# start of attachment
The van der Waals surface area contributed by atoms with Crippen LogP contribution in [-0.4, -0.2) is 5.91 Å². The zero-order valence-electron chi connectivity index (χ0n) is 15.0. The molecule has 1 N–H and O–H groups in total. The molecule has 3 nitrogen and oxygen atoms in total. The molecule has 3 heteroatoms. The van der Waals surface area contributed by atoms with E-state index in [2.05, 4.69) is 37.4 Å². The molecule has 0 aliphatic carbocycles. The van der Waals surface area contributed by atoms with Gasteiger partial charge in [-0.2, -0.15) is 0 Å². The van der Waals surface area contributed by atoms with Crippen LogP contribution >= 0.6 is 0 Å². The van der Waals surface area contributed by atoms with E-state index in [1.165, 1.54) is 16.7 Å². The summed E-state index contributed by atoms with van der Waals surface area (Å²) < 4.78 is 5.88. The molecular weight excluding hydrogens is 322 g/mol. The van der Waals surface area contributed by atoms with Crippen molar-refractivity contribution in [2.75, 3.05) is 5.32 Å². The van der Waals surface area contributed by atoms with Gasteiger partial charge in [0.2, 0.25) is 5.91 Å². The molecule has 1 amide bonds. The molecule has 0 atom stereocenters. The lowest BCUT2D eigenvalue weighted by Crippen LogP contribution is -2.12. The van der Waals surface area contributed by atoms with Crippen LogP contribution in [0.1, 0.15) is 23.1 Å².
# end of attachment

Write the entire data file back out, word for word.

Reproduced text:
The van der Waals surface area contributed by atoms with Crippen LogP contribution in [-0.4, -0.2) is 5.91 Å². The zero-order valence-electron chi connectivity index (χ0n) is 15.0. The molecule has 1 N–H and O–H groups in total. The molecule has 3 nitrogen and oxygen atoms in total. The molecule has 3 heteroatoms. The van der Waals surface area contributed by atoms with E-state index in [2.05, 4.69) is 37.4 Å². The molecule has 0 aliphatic carbocycles. The van der Waals surface area contributed by atoms with Gasteiger partial charge in [-0.2, -0.15) is 0 Å². The van der Waals surface area contributed by atoms with Crippen LogP contribution >= 0.6 is 0 Å². The van der Waals surface area contributed by atoms with E-state index in [1.165, 1.54) is 16.7 Å². The summed E-state index contributed by atoms with van der Waals surface area (Å²) < 4.78 is 5.88. The molecular weight excluding hydrogens is 322 g/mol. The van der Waals surface area contributed by atoms with Crippen molar-refractivity contribution in [2.75, 3.05) is 5.32 Å². The van der Waals surface area contributed by atoms with Gasteiger partial charge in [0.2, 0.25) is 5.91 Å². The molecule has 1 amide bonds. The molecule has 0 atom stereocenters. The lowest BCUT2D eigenvalue weighted by Crippen LogP contribution is -2.12. The van der Waals surface area contributed by atoms with Crippen LogP contribution in [0.1, 0.15) is 23.1 Å².